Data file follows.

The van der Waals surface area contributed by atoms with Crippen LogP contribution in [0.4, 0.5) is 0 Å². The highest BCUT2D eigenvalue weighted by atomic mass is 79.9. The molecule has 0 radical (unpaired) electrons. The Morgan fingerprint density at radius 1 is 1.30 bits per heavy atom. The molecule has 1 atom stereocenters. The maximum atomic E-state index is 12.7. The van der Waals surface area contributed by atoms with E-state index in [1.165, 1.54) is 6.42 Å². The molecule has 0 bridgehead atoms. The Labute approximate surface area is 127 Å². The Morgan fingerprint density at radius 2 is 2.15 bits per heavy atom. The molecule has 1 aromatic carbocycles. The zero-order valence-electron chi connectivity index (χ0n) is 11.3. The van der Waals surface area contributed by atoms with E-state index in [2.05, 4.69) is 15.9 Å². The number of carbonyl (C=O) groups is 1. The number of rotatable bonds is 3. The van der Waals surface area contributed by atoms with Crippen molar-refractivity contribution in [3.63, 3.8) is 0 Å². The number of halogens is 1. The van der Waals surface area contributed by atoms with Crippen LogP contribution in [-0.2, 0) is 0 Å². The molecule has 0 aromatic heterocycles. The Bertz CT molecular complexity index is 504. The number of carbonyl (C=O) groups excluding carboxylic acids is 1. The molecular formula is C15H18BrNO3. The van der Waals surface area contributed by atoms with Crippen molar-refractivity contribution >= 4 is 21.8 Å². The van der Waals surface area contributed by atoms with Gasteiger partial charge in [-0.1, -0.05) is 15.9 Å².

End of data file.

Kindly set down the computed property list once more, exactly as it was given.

The van der Waals surface area contributed by atoms with Crippen LogP contribution in [0.4, 0.5) is 0 Å². The highest BCUT2D eigenvalue weighted by atomic mass is 79.9. The molecule has 0 radical (unpaired) electrons. The Morgan fingerprint density at radius 1 is 1.30 bits per heavy atom. The molecule has 1 atom stereocenters. The maximum atomic E-state index is 12.7. The van der Waals surface area contributed by atoms with E-state index in [1.165, 1.54) is 6.42 Å². The molecule has 0 bridgehead atoms. The Labute approximate surface area is 127 Å². The Morgan fingerprint density at radius 2 is 2.15 bits per heavy atom. The molecule has 1 aromatic carbocycles. The zero-order valence-electron chi connectivity index (χ0n) is 11.3. The van der Waals surface area contributed by atoms with E-state index in [2.05, 4.69) is 15.9 Å². The number of carbonyl (C=O) groups is 1. The number of rotatable bonds is 3. The van der Waals surface area contributed by atoms with Crippen molar-refractivity contribution in [3.63, 3.8) is 0 Å². The number of halogens is 1. The van der Waals surface area contributed by atoms with Crippen LogP contribution in [-0.2, 0) is 0 Å². The molecule has 0 aromatic heterocycles. The Bertz CT molecular complexity index is 504. The number of carbonyl (C=O) groups excluding carboxylic acids is 1. The molecular formula is C15H18BrNO3. The van der Waals surface area contributed by atoms with Crippen molar-refractivity contribution >= 4 is 21.8 Å². The van der Waals surface area contributed by atoms with Gasteiger partial charge in [-0.1, -0.05) is 15.9 Å².